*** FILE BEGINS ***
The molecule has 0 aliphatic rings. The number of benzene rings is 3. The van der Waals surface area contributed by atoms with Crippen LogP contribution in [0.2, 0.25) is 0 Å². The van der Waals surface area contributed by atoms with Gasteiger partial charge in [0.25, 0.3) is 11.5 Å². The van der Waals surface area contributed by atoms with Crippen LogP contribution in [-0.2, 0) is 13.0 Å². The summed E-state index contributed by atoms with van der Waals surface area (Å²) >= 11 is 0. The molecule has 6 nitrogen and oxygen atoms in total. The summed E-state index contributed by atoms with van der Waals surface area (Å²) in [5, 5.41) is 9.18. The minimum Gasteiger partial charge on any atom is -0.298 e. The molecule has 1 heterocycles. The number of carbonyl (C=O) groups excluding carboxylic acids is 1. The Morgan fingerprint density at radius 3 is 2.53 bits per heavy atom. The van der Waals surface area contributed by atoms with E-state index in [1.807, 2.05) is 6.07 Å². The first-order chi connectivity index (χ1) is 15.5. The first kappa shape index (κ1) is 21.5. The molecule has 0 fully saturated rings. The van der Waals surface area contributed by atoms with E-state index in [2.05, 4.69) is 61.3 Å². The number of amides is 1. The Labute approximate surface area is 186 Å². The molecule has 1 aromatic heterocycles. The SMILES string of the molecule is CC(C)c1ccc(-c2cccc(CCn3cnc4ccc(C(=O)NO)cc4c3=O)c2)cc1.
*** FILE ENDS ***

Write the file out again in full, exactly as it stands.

The molecule has 0 aliphatic rings. The number of benzene rings is 3. The van der Waals surface area contributed by atoms with Crippen LogP contribution in [0.2, 0.25) is 0 Å². The van der Waals surface area contributed by atoms with Gasteiger partial charge in [0.25, 0.3) is 11.5 Å². The van der Waals surface area contributed by atoms with Crippen LogP contribution in [-0.2, 0) is 13.0 Å². The summed E-state index contributed by atoms with van der Waals surface area (Å²) >= 11 is 0. The molecule has 6 nitrogen and oxygen atoms in total. The summed E-state index contributed by atoms with van der Waals surface area (Å²) in [5, 5.41) is 9.18. The minimum Gasteiger partial charge on any atom is -0.298 e. The molecule has 1 heterocycles. The number of carbonyl (C=O) groups excluding carboxylic acids is 1. The Morgan fingerprint density at radius 3 is 2.53 bits per heavy atom. The van der Waals surface area contributed by atoms with E-state index in [1.807, 2.05) is 6.07 Å². The first-order chi connectivity index (χ1) is 15.5. The first kappa shape index (κ1) is 21.5. The molecule has 0 fully saturated rings. The van der Waals surface area contributed by atoms with E-state index in [2.05, 4.69) is 61.3 Å². The number of amides is 1. The Labute approximate surface area is 186 Å². The molecule has 1 aromatic heterocycles. The SMILES string of the molecule is CC(C)c1ccc(-c2cccc(CCn3cnc4ccc(C(=O)NO)cc4c3=O)c2)cc1.